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Pensionar/Voluntary Worker From Western Cape, South Africa

4 Comment

Romary 21st Mar 2017 Pensionar/Voluntary Worker

Be The Change You Want To See

This is an excellent article. I believe it happens more in places where the dementia clients are amongst the elderly folk who do not suffer from this disease. Caring for dementia clients is a completely different way of helping someone, and the needs of the carer to know this, require specific training, love of their work, a huge supply of patience and dedication. We are all different and this is more so with those suffering from any form of dementia and particularly Alzheimer disease.
Romary 28th Feb 2017 Pensionar/Voluntary Worker


Hi Genevieve, I go with Solange's idea of Church community boards. Perhaps you could enquire if there are 'ladies meetings' held on a regular basis and offer to give a talk on the group homes and ways you particularly need volunteers. The same would work at the other clubs in the area. Sometimes help comes from the most unexpected sources!. All the best.
Romary 28th Feb 2017 Pensionar/Voluntary Worker

How to Support Mentally Alert Clients in Mixed Group Environments

So often staff caring for long-term clients in a facility, are lacking in the training for Dementia/Alzheimer clients and unfortunately this latter group is 'forgotten'. Understandably those clients who are fortunate not to suffer from Dementia would resent sharing facilities, as they too are likely to have no understanding of AD. The ideal situation is separate facilities - but then we do not live in an ideal world, and in too many cases 'care of any sort is better than no care.'

Thank you for sharing the ideas of activities in a mixed group. it is so necessary to know how to cope in a situation like this and I think your ideas of including the 'reluctant' participants is brilliant.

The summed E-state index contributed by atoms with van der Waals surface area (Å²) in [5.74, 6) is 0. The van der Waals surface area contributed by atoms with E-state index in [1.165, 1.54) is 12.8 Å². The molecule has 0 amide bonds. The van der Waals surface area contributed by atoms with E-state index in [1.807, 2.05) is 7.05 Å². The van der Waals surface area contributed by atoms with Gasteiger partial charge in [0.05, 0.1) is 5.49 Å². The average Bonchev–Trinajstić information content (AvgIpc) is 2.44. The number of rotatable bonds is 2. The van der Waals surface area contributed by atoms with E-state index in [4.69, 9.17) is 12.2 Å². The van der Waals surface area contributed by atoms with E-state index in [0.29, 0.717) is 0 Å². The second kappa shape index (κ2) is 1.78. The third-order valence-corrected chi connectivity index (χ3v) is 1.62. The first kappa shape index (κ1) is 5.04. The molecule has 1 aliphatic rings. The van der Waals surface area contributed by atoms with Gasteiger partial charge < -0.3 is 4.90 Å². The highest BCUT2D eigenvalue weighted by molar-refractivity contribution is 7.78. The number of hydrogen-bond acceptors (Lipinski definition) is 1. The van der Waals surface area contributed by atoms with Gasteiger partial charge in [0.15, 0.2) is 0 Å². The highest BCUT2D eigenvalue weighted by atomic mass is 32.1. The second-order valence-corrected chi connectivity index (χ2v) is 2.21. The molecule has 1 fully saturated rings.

Romary 3rd Feb 2017 Pensionar/Voluntary Worker


Good Afternoon,

I live in the Western Cape, South Africa and we have a very active Alzheimer Support Group in our city. Our members are people who have either supported an Alzheimer spouse or client in the past, or are supporting one or more at present. Some, like myself, have been touched by Alzheimer. My darling sister-in-law had Alzheimer's and a very good friend of mine was diagnosed with early Alzheimer's some years ago.

I am one of the facilitators of our group and our group year begins next month with monthly meetings after a 2-month break. Alternate meetings we arrange a speaker on a particular relevant subject and on the months in between we have a more relaxed meeting where carers or visitors can ask questions or express views. We have a clear understanding that what is said in these meetings is confidential, so many folk will open up their hearts.

In the past we have had speakers on Communicating with a client/spouse; Healthy foods suitable for the person; An Occupational Therapist; Lawyers on legal implications when the client can no longer see to the finances; A visit to an Alzheimer Care facility; a Doctor advising on Ageing with Dignity; a visit to a local research facility who have helped many of the people diagnosed with this disease;

We are planning new subjects for this coming year and I was wondering if you had ideas about something different we could arrange a discussion on or about. Alzheimer Disease is much the same throughout the world and the difficulties that come with it would be much the same.

Thank you for sending your newsletter. I am finding it most enjoyable.
Mrs Romary Wegerle.